A Johns Hopkins professor presented her new book on the logistical and communicational behavior of insurgent forces during the Lebanon Civil War at a Walsh School of Foreign Service (SFS) event.
Georgetown’s Center for Contemporary Arab Studies (CCAS), the only academic center in the United States exclusively dedicated to studying the Arab world, hosted the Jan. 17 discussion with professor Sarah Parkinson. During the talk, Parkinson explored the inspiration behind her book, “Beyond the Lines: Social Networks and Palestinian Militant Organizations in Wartime Lebanon,” and described how guerilla militant groups combated the operational and resource disadvantages of asymmetrical warfare.
Parkinson said the book aims to capture the human element of warfare that is often ignored in traditional military analysis.
“In Beyond the Lines, I’m interested in deemphasizing battlefield scorecards, which emphasize the actions of fighters, in favor of analyzing how both combatant and non-combatant labor shape organizational and political trajectories,” Parkinson said at the event. “So the argument here is that understanding people’s lived experiences of conflict is not simply a humanitarian necessity, it’s a political imperative.”
Parkinson began by describing the stories of several young women in the Palestine Liberation Organization (PLO), highlighting their multifaceted duties.
Alongside their expertise in firearms and combat, these PLO soldiers serve as battlefield medics, ambulance drivers, nurses, logisticians and social workers, according to Parkinson.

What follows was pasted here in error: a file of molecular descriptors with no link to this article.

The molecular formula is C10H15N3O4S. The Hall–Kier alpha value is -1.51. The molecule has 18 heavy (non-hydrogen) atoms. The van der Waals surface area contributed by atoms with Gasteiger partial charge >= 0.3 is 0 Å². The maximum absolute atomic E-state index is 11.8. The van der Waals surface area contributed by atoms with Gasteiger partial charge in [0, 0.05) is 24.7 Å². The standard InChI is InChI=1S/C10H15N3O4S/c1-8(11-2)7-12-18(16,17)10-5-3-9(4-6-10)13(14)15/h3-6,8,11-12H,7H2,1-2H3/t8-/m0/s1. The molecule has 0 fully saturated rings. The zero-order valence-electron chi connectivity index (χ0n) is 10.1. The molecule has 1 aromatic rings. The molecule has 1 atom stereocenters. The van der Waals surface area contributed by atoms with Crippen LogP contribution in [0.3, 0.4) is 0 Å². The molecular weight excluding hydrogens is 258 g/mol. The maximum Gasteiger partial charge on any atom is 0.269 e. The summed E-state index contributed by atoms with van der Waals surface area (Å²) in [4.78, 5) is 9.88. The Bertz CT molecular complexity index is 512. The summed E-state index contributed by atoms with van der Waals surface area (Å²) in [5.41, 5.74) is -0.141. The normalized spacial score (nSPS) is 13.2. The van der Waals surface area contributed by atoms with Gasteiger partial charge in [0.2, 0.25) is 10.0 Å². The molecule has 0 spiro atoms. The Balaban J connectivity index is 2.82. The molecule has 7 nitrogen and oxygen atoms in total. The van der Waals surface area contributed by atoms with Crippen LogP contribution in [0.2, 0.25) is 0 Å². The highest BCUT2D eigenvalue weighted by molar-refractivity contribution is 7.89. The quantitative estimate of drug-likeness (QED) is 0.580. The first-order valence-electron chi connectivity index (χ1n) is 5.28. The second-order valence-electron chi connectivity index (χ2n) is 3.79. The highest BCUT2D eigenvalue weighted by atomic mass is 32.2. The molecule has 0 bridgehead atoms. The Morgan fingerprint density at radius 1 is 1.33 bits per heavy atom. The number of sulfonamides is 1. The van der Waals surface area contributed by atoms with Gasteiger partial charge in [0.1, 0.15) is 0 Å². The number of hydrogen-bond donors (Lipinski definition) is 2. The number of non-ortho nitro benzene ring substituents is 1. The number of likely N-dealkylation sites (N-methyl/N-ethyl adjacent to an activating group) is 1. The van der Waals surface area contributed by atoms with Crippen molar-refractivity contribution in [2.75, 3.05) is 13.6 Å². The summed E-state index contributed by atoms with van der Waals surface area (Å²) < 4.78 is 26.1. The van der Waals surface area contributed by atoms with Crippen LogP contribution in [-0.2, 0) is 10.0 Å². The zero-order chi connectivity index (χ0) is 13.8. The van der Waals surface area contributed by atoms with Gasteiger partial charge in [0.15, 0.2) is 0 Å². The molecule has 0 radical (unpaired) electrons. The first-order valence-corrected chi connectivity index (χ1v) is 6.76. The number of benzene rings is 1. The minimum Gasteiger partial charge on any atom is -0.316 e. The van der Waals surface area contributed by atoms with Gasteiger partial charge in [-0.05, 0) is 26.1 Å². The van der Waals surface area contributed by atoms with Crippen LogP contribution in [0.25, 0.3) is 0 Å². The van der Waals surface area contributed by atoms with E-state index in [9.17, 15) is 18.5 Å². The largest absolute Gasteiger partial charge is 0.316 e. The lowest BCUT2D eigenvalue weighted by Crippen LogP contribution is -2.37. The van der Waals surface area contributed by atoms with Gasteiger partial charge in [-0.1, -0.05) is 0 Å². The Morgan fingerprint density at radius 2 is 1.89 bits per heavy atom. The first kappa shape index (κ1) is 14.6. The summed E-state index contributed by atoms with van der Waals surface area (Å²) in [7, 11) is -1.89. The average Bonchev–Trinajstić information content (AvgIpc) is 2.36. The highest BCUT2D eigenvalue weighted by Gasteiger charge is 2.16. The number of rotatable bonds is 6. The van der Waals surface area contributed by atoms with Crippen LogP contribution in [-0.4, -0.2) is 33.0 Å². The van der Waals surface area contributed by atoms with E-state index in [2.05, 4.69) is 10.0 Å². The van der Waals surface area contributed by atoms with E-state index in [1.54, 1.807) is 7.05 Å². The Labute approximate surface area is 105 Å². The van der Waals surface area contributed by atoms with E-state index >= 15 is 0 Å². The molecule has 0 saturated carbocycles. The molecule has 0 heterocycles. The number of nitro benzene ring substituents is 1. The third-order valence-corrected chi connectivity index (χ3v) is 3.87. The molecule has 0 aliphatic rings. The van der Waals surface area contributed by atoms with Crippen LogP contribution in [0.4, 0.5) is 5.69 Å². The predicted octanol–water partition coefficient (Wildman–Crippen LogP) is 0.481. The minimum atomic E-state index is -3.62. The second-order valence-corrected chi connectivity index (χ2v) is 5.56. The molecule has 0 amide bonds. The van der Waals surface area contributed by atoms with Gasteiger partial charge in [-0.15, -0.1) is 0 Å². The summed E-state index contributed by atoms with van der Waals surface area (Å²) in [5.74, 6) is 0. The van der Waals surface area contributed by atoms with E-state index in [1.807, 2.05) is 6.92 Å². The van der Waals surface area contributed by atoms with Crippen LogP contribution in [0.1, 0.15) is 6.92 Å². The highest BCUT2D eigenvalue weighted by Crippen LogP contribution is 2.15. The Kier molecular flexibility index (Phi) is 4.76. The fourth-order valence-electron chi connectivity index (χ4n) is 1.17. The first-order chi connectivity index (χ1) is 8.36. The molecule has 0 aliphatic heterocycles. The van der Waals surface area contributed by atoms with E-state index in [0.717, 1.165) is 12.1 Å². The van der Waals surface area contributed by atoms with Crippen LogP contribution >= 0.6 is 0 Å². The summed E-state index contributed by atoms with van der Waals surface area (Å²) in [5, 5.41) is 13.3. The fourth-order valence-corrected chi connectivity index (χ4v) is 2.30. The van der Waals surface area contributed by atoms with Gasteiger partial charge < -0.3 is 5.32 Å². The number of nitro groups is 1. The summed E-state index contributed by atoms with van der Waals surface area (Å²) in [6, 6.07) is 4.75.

“Every armed conflict involves backstage labor, logistical intelligence, medicine, finance and human resources that may not involve using a weapon,” Parkinson said at the event. “Indeed, most experienced militants with whom I’ve spoken do not consider the physical labor of killing the most important aspect of armed conflict.”
Parkinson then discussed the ways military networks structure themselves, and said insurgent groups are often organized as a complex web that involves intimate personal connections and social roles as opposed to a regimented, linear ladder.
“If you think about what a military organization looks like, it’s a hierarchy, top to bottom,” Parkinson said. “However, think about how all of the people in that are in multiple networks at the same time. Someone who is a soldier is also a spouse, is also a member of a sports team.”
Parkinson also explored how militias utilize stereotypes at the intersection of gender and age, such as underestimating the capabilities of older women, to their benefit for communication purposes.
“One of the people I knew who had been in a guerrilla organization talked about this little old lady who would stand next to a collaborator and drop a bag of groceries. That’s how we knew we had to target that person,” Parkinson said.
While discussing the common presentation of non-combat roles like document forgery, which are often done by women, as merely indirect support, Parkinson said these roles are highly specialized and require far more skill than ground soldiers.
“I can give an 18-year-old guy a gun and train him to shoot at the broadside of a barn,” Parkinson said.“And then I can think about what it takes to forge a passport, which is what a lot of these support roles are. Are you confident smuggling $10,000 in cash tomorrow? These are high-skilled roles requiring incredible people skills that most 16 to 18-year-olds do not have.”
Looking forward, Parkinson said she expects U.S. activism strategy to parallel the tactics rebel forces in the Middle East have used to achieve their political goals.
“Regarding American reproductive rights issues that have returned, you will get old people mobilizing because they have old networks from when they were protesting in the 70s,” Parkinson said. “They’re back out there in a very particular way because of how they understand a particular mode of repression.”